Hot Spots To Visit While In Japan

A shrine in Kyoto, Japan. Courtesy of Photo by Alejandro Barba on Unsplash

Hot Spots To Visit While In Japan

A shrine in Kyoto, Japan.
Courtesy of Photo by Alejandro Barba on Unsplash

Japan is known for onsen hot springs and kabuki baths, all-night neon-lit dance parties, anime, sushi (one of its most famous culinary exports), traditional arts, tea ceremonies, calligraphy, flower arranging, Geishas, and Buddhist temples. Japan’s legacy of gardens, especially cherry blossom trees, and poetry are among the many things you can find here. Japan is also home to more than a dozen UNESCO World Heritage sites which makes it one of the hottest spots to visit in the world.

Here are some places and things to do while in Japan:

Hiking In Japan

Hotaka mountain and the Kappa-bashi bridge in Kamikochi, Nagano, Japan.
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The Japanese Alps is one of the most popular places to visit while in Japan. Hiking in Kamikochi is a fundamental experience that one should give themselves while visiting. The mountain views are remarkable, the hiking trails are easily accessible, and the snow monkeys seen along the way give you all those Japanese mountain vibes that you can only get in this gazing destination. From Kamikochi bus terminal, you can enjoy strolls in the Kappa-bashi aka the Kappa bridge. It’s best to ask your driver to drop you off at Taisho Pond and walk along the Azusa River for just over an hour to reach Kappa-bashi. From there, you can walk another hour or so to the smaller Myojin Pond. You can take many photographs as you walk along the trails. If you are a more serious hiker, there are a couple of challenging routes to enjoy as well. 

Towards the end of your Japanese Alps experience, locals and visitors can soak their sore muscles in an onsen, which is a hot spring. It’s very popular in Kamikochi. Hirayu is one of the biggest among the five onsen towns. If you want to extend your time in Kamikochi, you can spend the night in the National Park. It’s one of the best ways to soak up the scenery with a more layback experience with a few day-trippers in the area. You can always check out the official Kamikochi website which has more details on spas, campsites, and other experiences in this region. Kamikochi is closed from November 16 to mid- or late April. In April, cherry blossoms and snowy peaks are seen. October is the most popular month to go, especially when the season transitions to fall. The autumn foliage is picturesque. If you’re in Hirayu, there are a couple of checkpoints where you can take a bus. Nohi Bus is a site where you can check for schedules and prices. You might not find many bus companies that can take you far out into the Alps like Matsumoto, Tokyo, Osaka and Kyoto.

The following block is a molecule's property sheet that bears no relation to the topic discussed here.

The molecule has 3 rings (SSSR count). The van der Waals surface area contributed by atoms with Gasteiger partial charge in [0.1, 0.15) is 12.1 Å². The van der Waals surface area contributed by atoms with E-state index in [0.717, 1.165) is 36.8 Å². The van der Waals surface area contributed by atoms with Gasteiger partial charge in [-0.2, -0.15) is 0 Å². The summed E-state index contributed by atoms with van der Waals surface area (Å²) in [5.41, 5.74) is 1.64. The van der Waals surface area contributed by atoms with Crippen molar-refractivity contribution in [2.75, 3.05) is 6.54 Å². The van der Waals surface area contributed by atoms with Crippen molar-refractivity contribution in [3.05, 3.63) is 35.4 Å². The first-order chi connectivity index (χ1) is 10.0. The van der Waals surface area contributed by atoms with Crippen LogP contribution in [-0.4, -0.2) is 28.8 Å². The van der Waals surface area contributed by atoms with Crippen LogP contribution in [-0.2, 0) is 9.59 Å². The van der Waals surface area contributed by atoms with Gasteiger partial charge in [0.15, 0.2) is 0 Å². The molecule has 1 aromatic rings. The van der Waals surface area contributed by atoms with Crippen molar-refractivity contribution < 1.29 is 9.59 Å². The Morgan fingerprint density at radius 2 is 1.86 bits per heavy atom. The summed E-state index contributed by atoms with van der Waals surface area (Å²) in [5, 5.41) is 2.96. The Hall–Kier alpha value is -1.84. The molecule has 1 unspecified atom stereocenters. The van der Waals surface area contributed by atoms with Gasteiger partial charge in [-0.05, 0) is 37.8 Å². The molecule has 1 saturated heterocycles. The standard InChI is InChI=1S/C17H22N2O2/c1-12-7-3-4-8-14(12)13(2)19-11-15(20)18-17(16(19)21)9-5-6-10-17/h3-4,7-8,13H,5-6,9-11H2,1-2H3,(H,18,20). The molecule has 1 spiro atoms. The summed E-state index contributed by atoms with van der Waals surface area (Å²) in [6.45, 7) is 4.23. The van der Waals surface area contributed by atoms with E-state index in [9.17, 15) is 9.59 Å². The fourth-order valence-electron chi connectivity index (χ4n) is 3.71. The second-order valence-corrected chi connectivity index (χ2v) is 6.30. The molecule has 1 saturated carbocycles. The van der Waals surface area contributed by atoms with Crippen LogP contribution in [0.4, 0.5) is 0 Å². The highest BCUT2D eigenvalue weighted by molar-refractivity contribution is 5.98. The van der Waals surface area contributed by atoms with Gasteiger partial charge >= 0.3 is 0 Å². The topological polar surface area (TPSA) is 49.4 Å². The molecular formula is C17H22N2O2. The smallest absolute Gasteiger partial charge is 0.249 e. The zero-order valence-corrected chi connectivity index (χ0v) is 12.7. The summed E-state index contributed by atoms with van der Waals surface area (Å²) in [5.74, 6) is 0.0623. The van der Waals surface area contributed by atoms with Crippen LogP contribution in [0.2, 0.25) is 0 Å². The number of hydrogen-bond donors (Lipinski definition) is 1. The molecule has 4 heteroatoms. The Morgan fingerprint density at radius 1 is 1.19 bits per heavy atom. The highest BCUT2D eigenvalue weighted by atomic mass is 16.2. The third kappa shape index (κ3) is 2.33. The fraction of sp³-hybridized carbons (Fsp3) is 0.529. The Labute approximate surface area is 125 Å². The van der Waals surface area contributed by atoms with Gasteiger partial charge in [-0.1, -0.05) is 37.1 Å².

Click here for prices to Kamikochi Nishi-itoya Mountain Lodge

The Scarecrow Village Of Nagoro

Scarecrows in a small village in Japan called Nagoro. Nagoro is in Shikoku, Tokushima, Japan.
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A remarkable thing to experience in Japan is visiting to Nagoro. Nagoro is a small deserted village in the Iya Valley, located in the Tokushima Prefecture on Shikoku. Back in the day, Nagoro had many workers who lived there. Eventually, these people left the village to find work in the city. One woman stayed in the village and decided to replace all the former villagers with scarecrows, so this is the main reason a person visiting can find scarecrows everywhere. There are buildings in the area which are inhabited by scarecrows, as well. You can even find some scarecrows while waiting for the bus while in Nagoro. For most, visiting the scarecrow village is a weird thing to do while in Japan, but it’s a fun experience to know you can visit a village that has scarecrows everywhere. The village is known to be located in the middle of the forest and is quite difficult to get to. Buses only drive here on weekends.

Attend A Bon-Odori Festival

A Bon-Odori dance festival in and around Tokyo.
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If you are a music fan, attending a Bon-Odori festival can definitely give you a traditional Japanese experience. Bon, which is known as Obon, is a Japanese Buddhist custom to honor the spirit of one’s ancestors. It is a family-based custom that often comes with a dance, known throughout Japan as Bon-Odori. Bon is celebrated on the 15th day of the seventh lunar month, which turns out to be 15th August in 2019. Bon-Odori is always in summer — the seventh lunar month is in July or August — people who attend dress in traditional Japanese summer clothing: a yukata or a light kimono.

The festival has one central stage made of wood and metal, where musicians and performers start off the celebration. Around the stage, people dance in circles along to the folk songs of different regions in Japan. You can expect surrounding the stage: food stalls, rides, summer games and other food or fun-related activities while enjoying the celebration. 

Dine With Robots

Dancing robots at the Robot Restaurant in Tokyo.